HISTORY OF MUSIC

     
Castrati: 16th -18th century


During the 16th century there begin to appear references, in the records of the choir of the Sistine chapel, to castrati. They are male singers who have been castrated, causing their voices to remain as high as those of boys but with the added physical power of male lungs and larynx. In church music and opera, up to the end of the 18th century, the castrato voice is widely considered the most thrilling sound in music, bringing fortunes to the singers themselves - most of them poor boys with good voices, whose families take money to submit them to the operation.

It has been calculated that some 4000 boys are operated on in Italy in the 18th century - though, as Charles Burney discovers, No one knows where.


×
     
Dafne: 1597

An unusual entertainment takes place at the palace of Jacopo Corsi in Florence, probably as part of the carnival festivities before Lent in 1597. The novelty is that the singers enact an entire drama, with music throughout, telling the story of Daphne who is changed into a laurel to escape the attentions of Apollo. The select audience is delighted. The author of the words, Ottavio Rinuccini, says that this first opera 'gave pleasure beyond belief to the few who heard it'.

Most of the music of Dafne is lost but its composer, Jacopo Peri, describes eloquently the style of musical speech which he is pioneering - 'a harmony surpassing that of ordinary speech, but falling so far below the melody of song as to take an intermediate form'.

×
     
The Oratory and the oratorio: 1600

The Oratory in Rome, founded in 1575 by Philip Neri, has made a habit of sugaring the preacher's pill by providing a semi-dramatic musical performance - half of it before the sermon and half after.

In 1600 this musical entertainment develops into a major performance. Entitled La rappresentazione di anima e di corpo (The representation of soul and body), with music by Emilio de' Cavalieri, it borrows the conventions of the newly developed form of opera - with arias, choruses and even ballets. It establishes a new tradition of dramatic religious music, which will take its name from the Oratory and which will lead (without the ballets) to such famous works as the St Matthew Passion and Messiah.

×
     
Monteverdi: 1607-1642

The director of music at the court of Mantua, Claudio Monteverdi, presents a festivity before Lent in 1607. His entertainment adopts the latest musical style, that of opera, which is just ten years old this year. La Favola d'Orfeo, described as a 'fable in music', tells in a prologue and five acts the story of Orpheus' love for Eurydice and his descent to the underworld to rescue her.

Orfeo is Monteverdi's first attempt at opera. The part of Orpheus is sung by a castrato, starting an operatic tradition using castrati which will last for two centuries. A successful blend of recitative, songs and instrumental sequences makes Orfeo the earliest opera to hold a place, nearly four centuries later, in the repertory.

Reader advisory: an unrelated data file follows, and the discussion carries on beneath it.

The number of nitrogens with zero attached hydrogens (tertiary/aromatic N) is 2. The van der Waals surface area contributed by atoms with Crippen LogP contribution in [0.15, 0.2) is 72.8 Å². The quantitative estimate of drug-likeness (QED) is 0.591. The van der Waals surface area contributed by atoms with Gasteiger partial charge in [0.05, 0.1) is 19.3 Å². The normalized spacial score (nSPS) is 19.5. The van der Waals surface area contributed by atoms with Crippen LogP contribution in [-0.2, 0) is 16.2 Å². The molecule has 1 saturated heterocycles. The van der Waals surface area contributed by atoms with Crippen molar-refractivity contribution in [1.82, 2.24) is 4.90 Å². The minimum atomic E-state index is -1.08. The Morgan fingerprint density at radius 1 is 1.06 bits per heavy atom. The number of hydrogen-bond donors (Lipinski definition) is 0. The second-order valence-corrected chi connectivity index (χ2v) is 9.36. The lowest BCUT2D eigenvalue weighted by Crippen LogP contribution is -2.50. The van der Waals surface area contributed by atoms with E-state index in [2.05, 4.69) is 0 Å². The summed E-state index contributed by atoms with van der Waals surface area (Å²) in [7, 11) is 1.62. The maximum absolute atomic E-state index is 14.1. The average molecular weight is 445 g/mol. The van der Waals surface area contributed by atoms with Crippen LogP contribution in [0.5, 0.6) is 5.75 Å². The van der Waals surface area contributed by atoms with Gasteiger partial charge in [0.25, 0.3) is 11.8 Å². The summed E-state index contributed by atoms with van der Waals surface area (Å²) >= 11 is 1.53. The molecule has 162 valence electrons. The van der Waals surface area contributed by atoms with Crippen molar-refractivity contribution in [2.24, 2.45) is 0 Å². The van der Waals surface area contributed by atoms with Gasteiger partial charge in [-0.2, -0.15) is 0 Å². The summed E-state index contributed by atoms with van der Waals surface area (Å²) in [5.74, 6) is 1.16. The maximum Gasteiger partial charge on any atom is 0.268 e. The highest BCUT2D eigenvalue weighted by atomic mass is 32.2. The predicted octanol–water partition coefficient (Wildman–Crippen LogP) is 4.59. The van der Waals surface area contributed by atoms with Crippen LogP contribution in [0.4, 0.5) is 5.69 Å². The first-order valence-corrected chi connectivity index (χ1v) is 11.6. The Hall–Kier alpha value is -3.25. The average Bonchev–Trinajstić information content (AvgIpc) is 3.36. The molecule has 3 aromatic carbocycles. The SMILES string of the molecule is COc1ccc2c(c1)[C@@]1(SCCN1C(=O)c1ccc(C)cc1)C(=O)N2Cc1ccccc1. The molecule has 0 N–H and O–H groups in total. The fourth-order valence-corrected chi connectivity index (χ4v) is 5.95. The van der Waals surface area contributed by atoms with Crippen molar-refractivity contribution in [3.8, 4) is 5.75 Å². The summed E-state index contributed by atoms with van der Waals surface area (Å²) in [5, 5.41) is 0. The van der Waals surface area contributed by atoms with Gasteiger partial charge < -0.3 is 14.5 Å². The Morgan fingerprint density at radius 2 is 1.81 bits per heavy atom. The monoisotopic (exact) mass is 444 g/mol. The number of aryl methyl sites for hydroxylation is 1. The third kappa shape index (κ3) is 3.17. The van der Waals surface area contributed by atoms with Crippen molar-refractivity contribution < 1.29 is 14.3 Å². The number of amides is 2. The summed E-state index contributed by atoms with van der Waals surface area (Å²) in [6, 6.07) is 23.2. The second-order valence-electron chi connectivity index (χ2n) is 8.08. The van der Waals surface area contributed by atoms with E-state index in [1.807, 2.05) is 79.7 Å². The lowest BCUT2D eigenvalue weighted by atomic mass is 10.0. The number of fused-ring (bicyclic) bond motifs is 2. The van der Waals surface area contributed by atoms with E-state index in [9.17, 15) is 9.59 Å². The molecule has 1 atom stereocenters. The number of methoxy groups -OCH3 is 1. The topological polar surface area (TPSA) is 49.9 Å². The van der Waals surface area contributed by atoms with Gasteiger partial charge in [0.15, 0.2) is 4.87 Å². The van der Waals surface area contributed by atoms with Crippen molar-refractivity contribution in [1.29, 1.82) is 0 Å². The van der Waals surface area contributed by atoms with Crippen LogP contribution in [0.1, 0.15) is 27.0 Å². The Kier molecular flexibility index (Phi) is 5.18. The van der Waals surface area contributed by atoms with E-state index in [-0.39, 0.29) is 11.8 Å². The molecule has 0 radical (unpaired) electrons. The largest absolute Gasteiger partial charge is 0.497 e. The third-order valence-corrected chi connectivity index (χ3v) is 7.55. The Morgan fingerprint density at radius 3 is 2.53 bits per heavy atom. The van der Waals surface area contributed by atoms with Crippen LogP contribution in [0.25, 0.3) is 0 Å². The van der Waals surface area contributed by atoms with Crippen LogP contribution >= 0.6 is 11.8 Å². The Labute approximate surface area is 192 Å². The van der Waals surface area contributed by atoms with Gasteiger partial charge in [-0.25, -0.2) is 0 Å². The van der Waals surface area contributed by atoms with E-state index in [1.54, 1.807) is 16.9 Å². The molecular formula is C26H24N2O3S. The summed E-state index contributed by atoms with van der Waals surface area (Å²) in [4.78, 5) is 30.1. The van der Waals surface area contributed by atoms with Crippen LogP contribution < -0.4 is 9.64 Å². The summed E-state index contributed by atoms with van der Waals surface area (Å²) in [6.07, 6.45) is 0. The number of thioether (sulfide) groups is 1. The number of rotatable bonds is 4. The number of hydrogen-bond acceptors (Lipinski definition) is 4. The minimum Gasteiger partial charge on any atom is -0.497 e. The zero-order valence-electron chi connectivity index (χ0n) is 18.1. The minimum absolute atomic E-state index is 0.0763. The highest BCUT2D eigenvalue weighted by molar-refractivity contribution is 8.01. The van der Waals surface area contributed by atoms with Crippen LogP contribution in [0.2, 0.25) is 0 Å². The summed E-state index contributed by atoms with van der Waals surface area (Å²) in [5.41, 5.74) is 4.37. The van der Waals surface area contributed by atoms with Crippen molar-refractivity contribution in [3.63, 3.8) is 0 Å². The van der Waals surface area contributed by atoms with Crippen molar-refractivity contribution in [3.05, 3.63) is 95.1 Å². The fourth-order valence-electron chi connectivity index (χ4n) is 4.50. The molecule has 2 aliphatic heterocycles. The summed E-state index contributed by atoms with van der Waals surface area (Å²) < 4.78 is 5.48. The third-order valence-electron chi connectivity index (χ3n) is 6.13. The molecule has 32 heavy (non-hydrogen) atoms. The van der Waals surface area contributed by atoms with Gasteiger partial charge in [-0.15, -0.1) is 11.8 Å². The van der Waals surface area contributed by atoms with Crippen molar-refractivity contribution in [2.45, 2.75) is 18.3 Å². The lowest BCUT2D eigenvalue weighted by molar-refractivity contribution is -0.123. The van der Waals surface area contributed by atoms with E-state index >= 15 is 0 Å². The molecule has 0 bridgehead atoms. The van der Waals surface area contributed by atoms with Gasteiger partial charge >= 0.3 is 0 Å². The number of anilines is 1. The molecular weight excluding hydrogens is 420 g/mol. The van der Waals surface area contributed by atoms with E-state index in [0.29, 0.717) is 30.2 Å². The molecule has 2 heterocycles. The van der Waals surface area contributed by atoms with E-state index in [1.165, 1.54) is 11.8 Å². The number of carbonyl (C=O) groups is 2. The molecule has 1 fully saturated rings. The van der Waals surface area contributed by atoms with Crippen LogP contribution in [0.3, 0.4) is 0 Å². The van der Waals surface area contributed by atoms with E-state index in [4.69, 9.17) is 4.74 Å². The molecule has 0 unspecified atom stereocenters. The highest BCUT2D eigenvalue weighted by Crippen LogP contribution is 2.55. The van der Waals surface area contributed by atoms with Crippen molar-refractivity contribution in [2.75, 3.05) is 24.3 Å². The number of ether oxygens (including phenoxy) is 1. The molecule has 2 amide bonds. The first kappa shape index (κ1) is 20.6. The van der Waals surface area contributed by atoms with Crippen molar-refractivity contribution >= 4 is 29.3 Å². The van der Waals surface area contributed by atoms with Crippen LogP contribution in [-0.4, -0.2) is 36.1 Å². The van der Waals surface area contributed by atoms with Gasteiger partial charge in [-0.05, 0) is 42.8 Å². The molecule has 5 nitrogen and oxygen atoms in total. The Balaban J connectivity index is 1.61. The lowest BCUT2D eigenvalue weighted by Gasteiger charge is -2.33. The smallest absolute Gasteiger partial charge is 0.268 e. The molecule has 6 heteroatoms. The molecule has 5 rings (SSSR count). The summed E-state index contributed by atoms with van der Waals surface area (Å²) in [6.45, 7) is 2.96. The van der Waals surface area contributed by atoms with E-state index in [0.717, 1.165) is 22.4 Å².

×

When the duke of Mantua dies, in 1612, Monteverdi accepts the post of Master of Music for the Venetian republic. His main task becomes the composition of sacred music for performance in St Mark's, and it is these pieces which first spread his fame through Europe.

Fortunately for us the prosperous citizens of republican Venice see no reason why the new musical form of the day, opera, should be restricted to private performances for the aristocracy. In 1637 Venice opens the first public opera house, the Teatro San Cassiano. Monteverdi is now seventy, but his interest in the form is rekindled. Two operas survive from these last years, both of them masterpieces.

×

Il ritorno d'Ulisse in patria (The return of Ulysses to his country) is premiered in the Teatro San Cassiano in 1641. By then another public opera house on a grander scale, the Teatro Santi Giovanni e Paolo, has opened in the city. Here Monteverdi's L'Incoronazione di Poppea (The Coronation of Poppea) is presented in 1642.

Monteverdi has a special ability to express emotion and drama in vocal music, even in an operatic convention which now seems formal. Contemporary accounts mention people weeping at his arias, and the Venetian public are the first to demonstrate the broad popular appeal of opera. At one point in the 17th century there are as many as seven opera houses in the city.

×
     
Dido and Aeneas: 1689

In 1689, probably in December, there is a surprising operatic premiere in London. A group of 'young gentlewomen', for whom the dancing master Josias Priest runs a boarding school in Chelsea, have been rehearsing a work commissioned by Priest from Henry Purcell.

This short work, of remarkable intensity, is Purcell's only opera; and it is the only English opera written before the 20th century to have a secure place in the modern repertory. The young gentlewomen have professional support in the main parts (including the tenor role of Aeneas), but they display their skills to advantage in the opera's seventeen dances, arranged for the occasion by Mr Priest.